published Saturday, March 6th, 2010

Officers focusing on crisis intervention

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    Staff Photo by Jake Daniels/Chattanooga Times Free Press Deputy Stephen Short assumed the role of a Vietnam-era Marine veteran during the role playing section of Crisis Intervention Team training. Law enforcement officers taking CIT courses recently met for a lecture and role playing opportunities at Hamilton County Sheriff's West Annex.

A man calls police because his brother, a Vietnam War veteran, is acting strangely, not taking his medications and saying angry words, but the vet hasn't broken any laws.

What do officers do?

"Before, you would go out to the calls and you didn't know any other options except jail," said Chattanooga Police Department Officer Joe Kerns. "They don't need to go to jail. Mostly they need help with their mental illness."

Since September 2009, the Crisis Intervention Team training program in Hamilton County has helped teach law enforcement officers how to deal with such volatile situations, both for their own safety and the safety of the mentally ill and their families.

Officer Kerns and Hamilton County Sheriff's Deputy Stephen Short graduated from the first Crisis Intervention Team training in September 2009. They were on hand this week as role players for the second class of trainees.

Throughout the role-playing exercise, students took turns talking with Deputy Short, a former Marine, who played the part of a Vietnam veteran having mental difficulties.

Each participant approached the veteran and talked with him in a calm tone of voice, despite Deputy Short's shouting and haphazard actions, including lining stools in a row, shouting commands and dropping to do pushups.

Crisis intervention focuses mostly on working with people who either have a mental illness and are behaving erratically or with people who might be in a stressed mental state and not otherwise thinking clearly, said retired Maj. Sam Cochran, formerly of the Memphis Police Department.

The major helped develop the training program in 1988 at the Memphis department and since has taken the training to others in Tennessee and neighboring states.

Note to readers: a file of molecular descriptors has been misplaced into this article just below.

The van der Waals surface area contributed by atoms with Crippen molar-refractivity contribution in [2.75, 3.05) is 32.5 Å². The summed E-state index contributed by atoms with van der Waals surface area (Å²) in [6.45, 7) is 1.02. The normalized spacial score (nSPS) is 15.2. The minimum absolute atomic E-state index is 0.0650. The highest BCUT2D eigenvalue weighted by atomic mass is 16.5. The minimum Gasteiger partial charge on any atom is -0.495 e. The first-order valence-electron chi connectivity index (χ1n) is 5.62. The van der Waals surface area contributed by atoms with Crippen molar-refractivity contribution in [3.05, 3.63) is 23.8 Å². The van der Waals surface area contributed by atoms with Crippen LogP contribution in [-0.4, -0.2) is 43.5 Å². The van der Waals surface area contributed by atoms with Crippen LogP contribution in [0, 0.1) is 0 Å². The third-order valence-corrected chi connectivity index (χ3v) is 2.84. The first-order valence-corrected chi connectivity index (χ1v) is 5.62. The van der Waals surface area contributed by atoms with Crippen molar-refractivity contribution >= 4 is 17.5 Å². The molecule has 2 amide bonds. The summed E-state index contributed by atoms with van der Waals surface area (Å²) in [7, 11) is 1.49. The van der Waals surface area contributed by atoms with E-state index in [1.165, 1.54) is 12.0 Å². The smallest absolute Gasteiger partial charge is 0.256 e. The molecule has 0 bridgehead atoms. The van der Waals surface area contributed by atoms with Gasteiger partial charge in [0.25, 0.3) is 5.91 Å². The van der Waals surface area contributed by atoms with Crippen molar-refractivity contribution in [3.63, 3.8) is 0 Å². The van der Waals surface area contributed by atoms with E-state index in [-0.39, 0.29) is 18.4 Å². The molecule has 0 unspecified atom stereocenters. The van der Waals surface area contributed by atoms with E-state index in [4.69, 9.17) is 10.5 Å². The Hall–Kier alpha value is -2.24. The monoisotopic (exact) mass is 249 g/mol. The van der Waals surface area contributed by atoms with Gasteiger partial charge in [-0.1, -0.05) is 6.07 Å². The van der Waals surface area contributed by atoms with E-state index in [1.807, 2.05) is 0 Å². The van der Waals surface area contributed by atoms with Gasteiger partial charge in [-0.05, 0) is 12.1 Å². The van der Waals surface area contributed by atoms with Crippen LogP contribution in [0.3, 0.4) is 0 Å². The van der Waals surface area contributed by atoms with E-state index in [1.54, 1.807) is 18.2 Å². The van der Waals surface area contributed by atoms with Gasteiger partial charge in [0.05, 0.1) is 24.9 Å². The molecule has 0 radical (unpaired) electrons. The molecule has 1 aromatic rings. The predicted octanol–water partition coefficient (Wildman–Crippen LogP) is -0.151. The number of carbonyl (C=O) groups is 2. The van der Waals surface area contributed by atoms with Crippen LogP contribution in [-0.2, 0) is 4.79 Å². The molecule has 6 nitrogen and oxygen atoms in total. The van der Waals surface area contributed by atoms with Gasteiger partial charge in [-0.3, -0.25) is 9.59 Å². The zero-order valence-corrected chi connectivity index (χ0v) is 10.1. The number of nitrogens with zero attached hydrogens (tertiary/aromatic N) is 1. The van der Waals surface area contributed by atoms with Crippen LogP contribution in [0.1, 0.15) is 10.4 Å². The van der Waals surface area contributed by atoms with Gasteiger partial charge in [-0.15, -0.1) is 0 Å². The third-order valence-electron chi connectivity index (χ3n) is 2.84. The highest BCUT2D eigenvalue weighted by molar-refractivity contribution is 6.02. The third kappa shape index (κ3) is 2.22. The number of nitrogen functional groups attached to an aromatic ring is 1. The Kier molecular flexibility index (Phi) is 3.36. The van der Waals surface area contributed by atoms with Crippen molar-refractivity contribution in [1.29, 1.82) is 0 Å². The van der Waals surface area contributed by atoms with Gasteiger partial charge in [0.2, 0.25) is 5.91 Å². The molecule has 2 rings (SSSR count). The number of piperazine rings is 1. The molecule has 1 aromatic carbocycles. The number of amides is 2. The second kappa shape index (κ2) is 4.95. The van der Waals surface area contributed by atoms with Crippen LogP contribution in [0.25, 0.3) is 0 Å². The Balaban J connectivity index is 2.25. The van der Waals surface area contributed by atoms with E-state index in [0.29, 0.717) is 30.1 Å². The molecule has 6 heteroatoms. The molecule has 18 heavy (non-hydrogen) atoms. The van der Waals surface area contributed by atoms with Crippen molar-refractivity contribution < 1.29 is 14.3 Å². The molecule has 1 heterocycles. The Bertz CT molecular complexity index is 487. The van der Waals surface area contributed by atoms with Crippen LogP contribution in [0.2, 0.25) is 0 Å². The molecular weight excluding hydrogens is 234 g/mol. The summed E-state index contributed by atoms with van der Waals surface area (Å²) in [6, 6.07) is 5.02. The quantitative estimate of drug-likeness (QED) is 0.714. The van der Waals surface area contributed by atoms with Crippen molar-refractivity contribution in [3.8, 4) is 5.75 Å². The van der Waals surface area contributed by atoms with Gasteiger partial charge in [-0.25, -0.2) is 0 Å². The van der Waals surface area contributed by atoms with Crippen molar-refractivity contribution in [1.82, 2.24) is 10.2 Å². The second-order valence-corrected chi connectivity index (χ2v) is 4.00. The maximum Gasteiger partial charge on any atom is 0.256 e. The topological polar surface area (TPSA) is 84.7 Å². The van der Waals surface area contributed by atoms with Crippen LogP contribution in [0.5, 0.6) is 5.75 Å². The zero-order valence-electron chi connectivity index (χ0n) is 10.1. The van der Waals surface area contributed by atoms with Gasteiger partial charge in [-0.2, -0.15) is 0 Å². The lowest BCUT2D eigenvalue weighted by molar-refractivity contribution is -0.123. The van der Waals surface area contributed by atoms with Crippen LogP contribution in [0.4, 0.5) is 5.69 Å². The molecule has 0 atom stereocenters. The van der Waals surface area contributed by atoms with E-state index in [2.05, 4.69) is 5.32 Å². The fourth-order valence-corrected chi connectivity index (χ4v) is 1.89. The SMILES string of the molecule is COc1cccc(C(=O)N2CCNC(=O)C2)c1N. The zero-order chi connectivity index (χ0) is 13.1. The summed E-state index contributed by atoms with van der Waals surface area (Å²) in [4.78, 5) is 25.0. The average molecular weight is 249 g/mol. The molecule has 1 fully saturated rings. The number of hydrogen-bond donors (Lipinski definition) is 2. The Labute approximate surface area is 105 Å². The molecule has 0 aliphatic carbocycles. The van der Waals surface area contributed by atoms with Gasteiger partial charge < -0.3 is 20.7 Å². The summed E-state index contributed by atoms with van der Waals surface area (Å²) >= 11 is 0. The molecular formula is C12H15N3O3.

The training may be for law enforcement personnel, but to make things work there has to be cooperation from all angles, local team members said.

"The police are the first on site," said Mark Shively, supervisor of the crisis response team at Fortwood Mental Health Center in Chattanooga. "We're trying to coordinate better, get to know each other better."

As part of the response team, Mr. Shively works directly with people who need mental health services.

Hamilton County Sheriff's Capt. Michael Cribbs, who coordinates the Crisis Intervention Team training, said simply listening is one of the most important things an officer can do when encountering a person with mental health problems.

By using a calm tone, speaking with the person and offering help, trying to find out if they've seen a counselor or would like to, the situation deescalates, and often an arrest and any physical confrontation can be avoided, he said.

But if someone has broken the law or presents a safety risk, police still may arrest or restrain an individual, Capt. Cribbs said.

The Hamilton County Commission on Wednesday approved a $250,000 federal grant to fund a Crisis Intervention Team director at $59,000 a year for four years.

CRISIS INTERVENTION TEAM HISTORY

In 1988, the Memphis Police Department partnered with the Memphis Chapter of the National Alliance on Mental Illness, mental health providers and the University of Memphis and the University of Tennessee to organize, train and implement a specialized unit. The Crisis Intervention Team program is designed to ensure safety, understanding and service for the mentally ill and their families.

The Hamilton County Sheriff's Office held its first CIT class in September 2009 and trained 18 participants. A second class of 18 graduated Friday.

Source: Memphis Police Department Web Site and newspaper archives

G.A. Bennett, director of support services for the sheriff's office, said that, in the long run, the program will save the county money by keeping people out of the jail who don't need to be there.

Often, he said, putting a person with mental health problems in the jail can worsen the situation.

Toward the end of the role-playing exercise this week, the last officer to interact with Deputy Short's Vietnam vet character told him that he might find some help at the local veterans center.

"I've got some friends over there, they help soldiers like you, Marines, that have had problems sleeping, with the memories, with having dreams," said Sgt. Rex Minton, Hamilton County corrections officer.

"Is it all right if you drive me over there?" Deputy Short asked.

"I'll drive you over there," Sgt. Minton said.

about Todd South...

Todd South covers courts, poverty, technology, military and veterans for the Times Free Press. He has worked at the paper since 2008 and previously covered crime and safety in Southeast Tennessee and North Georgia. Todd’s hometown is Dodge City, Kan. He served five years in the U.S. Marine Corps and deployed to Iraq before returning to school for his journalism degree from the University of Georgia. Todd previously worked at the Anniston (Ala.) Star. Contact ...

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tdempsey said...

This is the kind of sensible enhancement to our local criminal justice system that can really make a difference, improving public safety while keeping people with mental health concerns from getting inadvertently sucked into prison (where their circumstances get worse and worse and worse...ultimately making their return to the community a deferred disaster for everyone involved). My hat is off to the Crisis Intervention Team!

March 6, 2010 at 9:44 a.m.
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